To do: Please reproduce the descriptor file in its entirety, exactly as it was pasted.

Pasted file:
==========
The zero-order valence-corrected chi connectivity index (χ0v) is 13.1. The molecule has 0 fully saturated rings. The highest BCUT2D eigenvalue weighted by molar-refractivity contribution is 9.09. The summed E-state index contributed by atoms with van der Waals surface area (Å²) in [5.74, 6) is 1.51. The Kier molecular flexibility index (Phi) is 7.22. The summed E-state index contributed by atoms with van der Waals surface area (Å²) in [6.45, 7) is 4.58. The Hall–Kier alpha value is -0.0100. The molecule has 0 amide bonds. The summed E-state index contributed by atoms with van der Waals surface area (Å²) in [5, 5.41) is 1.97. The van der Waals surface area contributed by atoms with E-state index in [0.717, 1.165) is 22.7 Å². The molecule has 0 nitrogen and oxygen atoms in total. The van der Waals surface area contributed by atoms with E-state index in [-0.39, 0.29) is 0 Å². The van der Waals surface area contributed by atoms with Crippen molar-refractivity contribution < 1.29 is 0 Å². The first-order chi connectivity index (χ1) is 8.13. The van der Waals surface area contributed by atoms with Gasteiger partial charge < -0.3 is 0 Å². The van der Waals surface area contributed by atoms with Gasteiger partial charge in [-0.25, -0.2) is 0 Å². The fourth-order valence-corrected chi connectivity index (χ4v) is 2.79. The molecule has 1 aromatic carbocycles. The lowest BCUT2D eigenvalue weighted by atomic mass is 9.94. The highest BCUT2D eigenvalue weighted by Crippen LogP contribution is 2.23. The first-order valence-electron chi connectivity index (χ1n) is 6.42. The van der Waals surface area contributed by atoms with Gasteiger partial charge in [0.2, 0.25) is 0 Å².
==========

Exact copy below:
The zero-order valence-corrected chi connectivity index (χ0v) is 13.1. The molecule has 0 fully saturated rings. The highest BCUT2D eigenvalue weighted by molar-refractivity contribution is 9.09. The summed E-state index contributed by atoms with van der Waals surface area (Å²) in [5.74, 6) is 1.51. The Kier molecular flexibility index (Phi) is 7.22. The summed E-state index contributed by atoms with van der Waals surface area (Å²) in [6.45, 7) is 4.58. The Hall–Kier alpha value is -0.0100. The molecule has 0 amide bonds. The summed E-state index contributed by atoms with van der Waals surface area (Å²) in [5, 5.41) is 1.97. The van der Waals surface area contributed by atoms with E-state index in [0.717, 1.165) is 22.7 Å². The molecule has 0 nitrogen and oxygen atoms in total. The van der Waals surface area contributed by atoms with E-state index in [-0.39, 0.29) is 0 Å². The van der Waals surface area contributed by atoms with Crippen molar-refractivity contribution < 1.29 is 0 Å². The first-order chi connectivity index (χ1) is 8.13. The van der Waals surface area contributed by atoms with Gasteiger partial charge < -0.3 is 0 Å². The van der Waals surface area contributed by atoms with Gasteiger partial charge in [-0.25, -0.2) is 0 Å². The fourth-order valence-corrected chi connectivity index (χ4v) is 2.79. The molecule has 1 aromatic carbocycles. The lowest BCUT2D eigenvalue weighted by atomic mass is 9.94. The highest BCUT2D eigenvalue weighted by Crippen LogP contribution is 2.23. The first-order valence-electron chi connectivity index (χ1n) is 6.42. The van der Waals surface area contributed by atoms with Gasteiger partial charge in [0.2, 0.25) is 0 Å².